Mom of Kid in “Racist” Hoodie Ad Just Seriously Ticked Off Social Justice Warriors

We’ve all seen it somewhere: the controversial H&M modeling photo showing a black child wearing a hoodie that said “coolest monkey in the jungle.”

It’s been the source of plenty of social media outrage and has managed to go far beyond the Twittersphere, as well. Popular music artists The Weeknd and G-Eazy, both of whom had a relationship with H&M, have stopped working with the Swedish clothier over the image. Nicki Minaj, who has a winter collection with the retailer, has also deleted some mentions of the line on her Instagram account and is being pressured by fans to drop the clothier, according to Complex.

Given the outrage the photo has spawned, one would imagine that the angriest person involved is the mother of the child who appeared in the infamous photo with the “racist” hoodie. However, you’d be very wrong — and that’s ticking off social justice warriors big time.

Terry Mango, a native of Kenya who lives in Sweden, criticized the social media pandemonium over the picture and told social justice warriors to “stop crying wolf” over her son’s photo.

‘(I) am the mum, and this is one of hundreds of outfits my son has modeled,” Mango said on social media, according to the U.K. Metro.

“Stop crying wolf all the time, (it’s) an unnecessary issue here. Get over it.”

She added that she had passed off on the photo, having been present when it happened.

“That’s my son, (I’ve) been to all (of his) photoshoots and this was not an exception,” Mango said.

“Everyone is entitled to their opinion about this. I really don’t understand but not (because I’m) choosing not to but because it’s not my way of thinking. Sorry.”

What seems particularly telling about this whole thing is that nobody seemed particularly willing to reach out to the mother here before flipping out.

In fact, I had assumed — out of ignorance, apparently — that the mother had already weighed in. Why would we have gotten ourselves into a collective snit over a “racist” hoodie if we hadn’t first heard from the model’s family themselves?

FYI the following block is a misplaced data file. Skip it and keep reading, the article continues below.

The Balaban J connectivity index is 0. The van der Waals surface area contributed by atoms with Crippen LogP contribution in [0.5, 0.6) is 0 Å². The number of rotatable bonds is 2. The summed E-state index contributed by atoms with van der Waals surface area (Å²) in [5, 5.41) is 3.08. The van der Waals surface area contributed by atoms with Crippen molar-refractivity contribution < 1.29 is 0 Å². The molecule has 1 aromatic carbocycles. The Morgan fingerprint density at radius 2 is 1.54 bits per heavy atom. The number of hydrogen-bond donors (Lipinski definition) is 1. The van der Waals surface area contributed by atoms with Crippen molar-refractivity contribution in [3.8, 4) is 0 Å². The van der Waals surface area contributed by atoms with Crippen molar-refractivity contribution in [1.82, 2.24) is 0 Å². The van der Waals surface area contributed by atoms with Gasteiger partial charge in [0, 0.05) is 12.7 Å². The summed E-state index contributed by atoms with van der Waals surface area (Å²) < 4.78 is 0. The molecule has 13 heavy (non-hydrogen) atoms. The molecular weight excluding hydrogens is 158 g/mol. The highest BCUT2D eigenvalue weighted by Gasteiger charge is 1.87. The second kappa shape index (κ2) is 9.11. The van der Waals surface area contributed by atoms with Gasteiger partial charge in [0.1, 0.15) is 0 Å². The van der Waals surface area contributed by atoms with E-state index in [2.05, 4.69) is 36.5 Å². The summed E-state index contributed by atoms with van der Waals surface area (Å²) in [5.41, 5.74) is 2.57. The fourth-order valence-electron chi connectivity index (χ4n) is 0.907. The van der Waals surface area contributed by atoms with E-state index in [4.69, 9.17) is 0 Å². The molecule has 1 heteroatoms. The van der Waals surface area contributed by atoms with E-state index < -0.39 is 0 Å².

I’ll grant the obvious fact that the hoodie was tone-deaf and that the derogatory double entendre nature of the word “monkey” may not have the same cultural context in Sweden, where H&M is based. This all being taken into account, the level of the offense doesn’t seem particularly commiserate with the paroxysms of racial furor that occurred in its aftermath, especially when you factor the family’s decidedly different reaction into it.

And it isn’t if H&M hasn’t apologized. The company said they were “deeply sorry that the picture was taken,” and that they “also regret the actual print.”

“It is obvious that our routines have not been followed properly. This is without any doubt,” the company said in a social media statement. “We will thoroughly investigate why this happened to prevent this type of mistake from happening again.”

There’s the rub, though: apologies are never enough. Even if H&M were to ritually sacrifice their CFO on a Facebook livestream in order to atone for the picture, no doubt some gender studies majors would complain that the executive was summarily beheaded upon the altar and not slowly tortured to death, clearly a sign of their white privilege.

And will anyone listen to Terry Mango? Of course not. After all, she’s just the child’s mother. What could she possibly have to say about this that couldn’t be better expressed by The Weeknd?

H/T popculture.trending

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